November 18, 2009

past, present, future. and pasta.

Mark is slowly but surely getting his ducks in a row to finish his grad work and beyond: he has been writing papers nonstop, traveling to conferences, applying for grants, preparing to teach a class next semester, and talking to profs at other schools about postdoc and faculty positions. I have such mixed feelings. On one hand, I'll be sad to move on from this phase of life -- these past few years have been so, so amazing. We have constructed a really nice life for ourselves in Houston, where I have a fun job, good friends, and the happiest memories of our undergrad, our wedding, and everything else. And yet... we're both excited about something new. I'll always have a very special place in my heart for Houston for all the reasons I described above -- but I'm also dying to get away. The idea of having a new place to explore and to make our own just sounds excellent.

I was thinking about all this tonight as I was making dinner. We have so many things we like to make as a direct result of our travels and people we've met. This is one of them, something we fell in love with in Italy and is now one of our absolute favorites. Sugo all'amatriciana is a tomato-based sauce for pasta (traditionally, bucatini, or thick round noodles with a hole through the center). In Rome, they make it with onions, garlic, olive oil, pepperoncini, tomatoes, and guanciale, which is delicious, fatty, cured pork jowl. I use the recipe from the Babbo cookbook, though I totally, and inexcusably, Americanized it: I use good, thick cut bacon in place of the guanciale and I eat it with al dente spaghetti. Still, the whole dish is flat out delicious, I promise, especially if you use Mario Batali's recipe for basic tomato sauce, which is redolent of thyme and slightly sweet from the addition of grated carrot, as the base.


Spaghetti all'amatriciana (adapted from Mario Batali's restaurant Babbo and its eponymous cookbook)
Notes on ingredients:
  • My favorite canned tomatoes are organic whole Muir Glen tomatoes and, recently, Alta Cucina's canned tomatoes. I also like La Valle San Marzano tomatoes, though they are hard to find. I'm picky about canned tomatoes but generic are probably going to be fine. You may need to adjust cooking times/seasonings for watery or bland tasting tomatoes, though, which is not a huge deal.
  • Notes on bacon/guanciale/pancetta: Someone really intent on authenticity would seek out the guanciale. Someone mildly concerned with authenticity would use pancetta. Someone who wants to be able to make really good pasta with what she has on hand would just make it with bacon and be happy. Another thing: 3/4 pound of pork product is kind of a decadent amount. Some nights, when I'm feeling reasonable, I cut that amount in half and it still tastes good.
For the tomato sauce (makes 4 cups):
  • 1/4 cup extra-virgin olive oil
  • 1 Spanish onion, chopped in 1/4-inch dice
  • 4 garlic cloves, peeled and thinly sliced
  • 3 tablespoons chopped fresh thyme leaves, or 1 tablespoon dried
  • 1/2 medium carrot, finely grated/shredded (I use the small holes of a box grater)
  • 2 (28-ounce) cans peeled whole tomatoes, crushed by hand and juices reserved
  • Salt and sugar, to taste
  1. In a 3 quart saucepan, heat the olive oil over medium to low-medium heat. Add the onion and garlic and cook until soft and light golden brown, about 8 to 10 minutes, stirring occasionally.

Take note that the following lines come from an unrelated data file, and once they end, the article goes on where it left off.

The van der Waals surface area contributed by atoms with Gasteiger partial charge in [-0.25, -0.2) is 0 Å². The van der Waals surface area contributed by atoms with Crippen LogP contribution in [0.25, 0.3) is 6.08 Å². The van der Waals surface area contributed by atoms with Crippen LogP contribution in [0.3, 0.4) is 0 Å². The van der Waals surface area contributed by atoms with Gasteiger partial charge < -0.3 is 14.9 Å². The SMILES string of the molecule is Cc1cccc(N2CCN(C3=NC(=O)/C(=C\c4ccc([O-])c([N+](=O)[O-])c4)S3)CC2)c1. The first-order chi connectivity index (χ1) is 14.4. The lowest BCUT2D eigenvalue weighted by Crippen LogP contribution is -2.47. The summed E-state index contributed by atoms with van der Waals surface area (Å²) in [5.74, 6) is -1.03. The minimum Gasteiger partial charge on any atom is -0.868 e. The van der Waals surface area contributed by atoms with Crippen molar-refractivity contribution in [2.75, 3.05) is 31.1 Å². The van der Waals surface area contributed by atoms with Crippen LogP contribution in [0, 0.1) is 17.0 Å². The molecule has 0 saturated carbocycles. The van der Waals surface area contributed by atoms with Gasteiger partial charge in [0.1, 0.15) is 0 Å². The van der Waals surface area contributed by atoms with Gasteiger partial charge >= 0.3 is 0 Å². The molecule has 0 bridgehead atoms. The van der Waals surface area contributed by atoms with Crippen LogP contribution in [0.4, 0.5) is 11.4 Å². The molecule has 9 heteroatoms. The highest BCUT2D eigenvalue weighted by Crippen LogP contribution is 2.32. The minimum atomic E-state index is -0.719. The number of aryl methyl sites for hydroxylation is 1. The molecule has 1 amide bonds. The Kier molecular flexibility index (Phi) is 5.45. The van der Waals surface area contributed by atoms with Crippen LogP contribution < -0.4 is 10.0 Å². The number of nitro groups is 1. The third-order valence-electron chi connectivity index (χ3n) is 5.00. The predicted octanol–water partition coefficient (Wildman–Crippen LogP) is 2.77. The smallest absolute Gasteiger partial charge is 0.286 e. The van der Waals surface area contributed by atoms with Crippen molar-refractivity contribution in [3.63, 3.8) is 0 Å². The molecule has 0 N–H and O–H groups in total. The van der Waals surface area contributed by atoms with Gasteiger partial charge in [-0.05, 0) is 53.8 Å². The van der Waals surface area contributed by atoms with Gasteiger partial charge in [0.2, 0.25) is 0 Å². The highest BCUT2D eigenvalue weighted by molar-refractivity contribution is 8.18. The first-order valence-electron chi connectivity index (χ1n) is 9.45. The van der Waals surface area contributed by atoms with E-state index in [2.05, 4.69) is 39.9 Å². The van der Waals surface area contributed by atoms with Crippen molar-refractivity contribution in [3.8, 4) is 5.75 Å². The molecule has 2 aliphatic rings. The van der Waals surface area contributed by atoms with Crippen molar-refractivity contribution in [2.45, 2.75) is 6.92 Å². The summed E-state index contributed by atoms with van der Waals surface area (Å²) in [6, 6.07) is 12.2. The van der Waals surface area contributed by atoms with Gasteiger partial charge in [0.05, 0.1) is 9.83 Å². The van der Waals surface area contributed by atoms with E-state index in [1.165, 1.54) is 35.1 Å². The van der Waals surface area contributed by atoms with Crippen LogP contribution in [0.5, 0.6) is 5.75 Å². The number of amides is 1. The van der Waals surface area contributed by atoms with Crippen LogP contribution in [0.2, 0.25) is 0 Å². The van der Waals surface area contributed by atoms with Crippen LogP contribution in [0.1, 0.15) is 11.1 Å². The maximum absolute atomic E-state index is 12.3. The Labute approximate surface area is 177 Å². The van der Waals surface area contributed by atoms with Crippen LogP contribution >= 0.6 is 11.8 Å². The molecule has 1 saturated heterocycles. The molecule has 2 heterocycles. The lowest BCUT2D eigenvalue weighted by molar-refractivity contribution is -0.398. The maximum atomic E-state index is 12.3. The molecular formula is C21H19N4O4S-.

2. Add the thyme and carrot and cook 5 minutes more, until the carrot is soft and melting into the onion mixture.
  3. Add the hand crushed tomatoes, with their juices, to the pan and bring to a boil over medium heat, stirring often. Lower the heat and simmer until as thick as hot cereal. (Babbo says this should take 30 minutes but this step takes me more like 45 minutes to an hour.)
  4. Season to taste. I add a large pinch of kosher salt (or two). You really have to taste your sauce. For instance, sometimes I find that my tomatoes are really acidic, in which case I will add a teaspoon of sugar.
For the spaghetti all'amatriciana (makes approximately 1 1/2 cups, enough for 4)
  • ¾ pound guanciale, or pancetta, or good bacon
  • 3 garlic cloves
  • half of 1 red onion, sliced ½-inch thick
  • 1 ½ teaspoons hot red pepper flakes
  • Kosher salt and freshly ground black pepper, to taste
  • 1 ½ cups basic tomato sauce
  • 1 pound spaghetti (or bucatini)
  • Flat-leaf parsley, leaves only
  • Pecorino Romano, for grating
1. Being 6 quarts of water to a boil and add 2 tablespoons of salt.
2. If using guanciale or pancetta, thinly slice. If using bacon, stack a few slices on top of each other and slice in half, length-wise, before cutting into small chunks. Place the guanciale/pancetta/bacon in a 12- to 14-inch sauté pan in a single layer and cook over medium-low heat until most of the fat has been rendered from the meat. Turn occasionally. Remove the meat to a plate lined with paper towels and discard half the fat, leaving the remainder in the pan.
3. To the pan, add the garlic, onion slices, and hot pepper flakes. Return the guanciale/pancetta/bacon to the pan with the vegetables, and cook over medium-high heat for 5 minutes, or until the onions, garlic and guanciale are light golden brown. Add the tomato sauce, reduce the heat, and simmer for 5-10 minutes.
3. Cook the pasta in the boiling water according to the package directions, until al dente. Drain the pasta and add it to the simmering sauce. Add the parsley leaves, increase the heat to high and toss to coat. Divide the pasta among four warmed pasta bowls. Top with freshly grated Pecorino cheese and serve immediately.

1 comment:

Anonymous said...

This is similar to one of my favorite recipes Michelle makes for me! :-) Love it! Aunt Kathy